• \$\begingroup\$ @Zero, I've expanded it to include more of an understanding of battery chemistry... Though, note that is is a very simple explanation just to convey the principle. Let me know if you have any questions. \$\endgroup\$ – Jarrod Christman Jun 12 '15 at 15:39
  • \$\begingroup\$ Minor aside, but in biological systems (such as the nervous system), electrical current use ions as the charge carriers. There is still a measurable voltage (which can result in current in metal conductors if probed into different places in solution), but there is no metal conductor in our nerves transmitting the current along the axons. \$\endgroup\$ – Dan Bryant Jun 12 '15 at 16:38
  • \$\begingroup\$ @DanBryant thanks dan, nice interesting tidbit to help relate to our own bodies, and to tie into other topics =) \$\endgroup\$ – Zero Jun 17 '15 at 6:35
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The statement is - to the best of my knowledge - true, but only matters if you're concerned about the battery chemistry of lead-acid batteries; it has no impact on the rest of the system. Electricity is electricity, whether it comes from a battery, an alternator, or the power grid.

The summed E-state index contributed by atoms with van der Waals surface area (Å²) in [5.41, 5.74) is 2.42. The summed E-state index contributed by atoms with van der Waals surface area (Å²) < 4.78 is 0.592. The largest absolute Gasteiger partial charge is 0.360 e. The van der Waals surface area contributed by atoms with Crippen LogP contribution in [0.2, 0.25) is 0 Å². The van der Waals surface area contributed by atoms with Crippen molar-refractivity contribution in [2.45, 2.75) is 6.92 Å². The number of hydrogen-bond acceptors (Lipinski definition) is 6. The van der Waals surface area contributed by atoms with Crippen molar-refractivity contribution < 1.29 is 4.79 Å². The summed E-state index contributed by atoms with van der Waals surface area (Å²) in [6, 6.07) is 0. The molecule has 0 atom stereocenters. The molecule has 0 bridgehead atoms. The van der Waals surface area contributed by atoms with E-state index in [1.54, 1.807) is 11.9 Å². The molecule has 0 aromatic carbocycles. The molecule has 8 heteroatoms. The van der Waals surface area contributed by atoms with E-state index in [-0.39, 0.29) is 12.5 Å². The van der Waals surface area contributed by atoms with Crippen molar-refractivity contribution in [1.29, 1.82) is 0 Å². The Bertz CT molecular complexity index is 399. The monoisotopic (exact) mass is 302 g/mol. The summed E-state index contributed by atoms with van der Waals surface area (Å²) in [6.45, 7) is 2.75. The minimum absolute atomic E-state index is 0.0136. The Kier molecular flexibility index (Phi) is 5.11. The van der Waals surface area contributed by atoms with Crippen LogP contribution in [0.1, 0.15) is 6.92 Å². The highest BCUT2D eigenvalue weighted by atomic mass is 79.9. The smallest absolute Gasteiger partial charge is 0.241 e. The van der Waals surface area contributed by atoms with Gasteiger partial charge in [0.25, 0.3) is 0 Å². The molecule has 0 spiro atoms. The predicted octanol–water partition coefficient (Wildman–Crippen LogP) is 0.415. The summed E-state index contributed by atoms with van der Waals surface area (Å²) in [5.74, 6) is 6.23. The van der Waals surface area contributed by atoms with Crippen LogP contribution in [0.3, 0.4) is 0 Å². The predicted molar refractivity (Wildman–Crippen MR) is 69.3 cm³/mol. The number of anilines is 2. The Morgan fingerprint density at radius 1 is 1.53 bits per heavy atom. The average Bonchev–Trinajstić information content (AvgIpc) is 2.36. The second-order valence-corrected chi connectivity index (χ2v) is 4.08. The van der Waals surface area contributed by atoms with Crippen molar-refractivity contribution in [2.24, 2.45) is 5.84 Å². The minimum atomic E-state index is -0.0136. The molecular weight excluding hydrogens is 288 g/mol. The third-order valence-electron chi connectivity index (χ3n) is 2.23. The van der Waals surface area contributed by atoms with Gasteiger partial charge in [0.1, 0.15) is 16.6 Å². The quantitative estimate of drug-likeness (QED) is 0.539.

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  • \$\begingroup\$ you do not explicitly state anywhere in your answer that there is no proton current outside of the battery. "it has no impact on the rest of the system" is helpful, but i still do not understand if there even exists a proton current or not in the rest of the system from your answer. so it isnt constructive at all when you say things like "I'm not sure how many ways we can say it." when, to me, you haven't said it yet... \$\endgroup\$ – Zero Jun 12 '15 at 14:57
  • \$\begingroup\$ it would help if you mentioned the word "proton" somewhere in your answer as well. answer is a bit unclear when you just start referring to it as "it" \$\endgroup\$ – Zero Jun 12 '15 at 15:02
  • \$\begingroup\$ @Zero I'm sorry it wasn't explicit enough, but I've really tried to be, phrasing it several ways. No, protons do not have any relationship to current flow except in a battery that uses them as charge carriers. \$\endgroup\$ – Nick Johnson Jun 12 '15 at 15:03
  • \$\begingroup\$ now if that ^ was in your answer, I would have LOVED IT! \$\endgroup\$ – Zero Jun 12 '15 at 15:04
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The clause Within the (lead-acid) battery is important. Outside the battery, current is carried by electrons in metal in the normal manner. This has no implications outside the battery.

People are easily mislead by "current flows from A to B" when really we should say "current flows in a loop through A and B". It's a lot like a drive belt, really.

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  • \$\begingroup\$ so is there NO proton current outside the battery in the rest of the car circuit? \$\endgroup\$ – Zero Jun 12 '15 at 14:32
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    \$\begingroup\$ @Zero No. I'm not sure how many ways we can say it. \$\endgroup\$ – Nick Johnson Jun 12 '15 at 14:38
  • \$\begingroup\$ @pjc50 maybe you can edit Jarrod's answer and add in your bit for completeness? Thank you for your answer! \$\endgroup\$ – Zero Jun 12 '15 at 14:57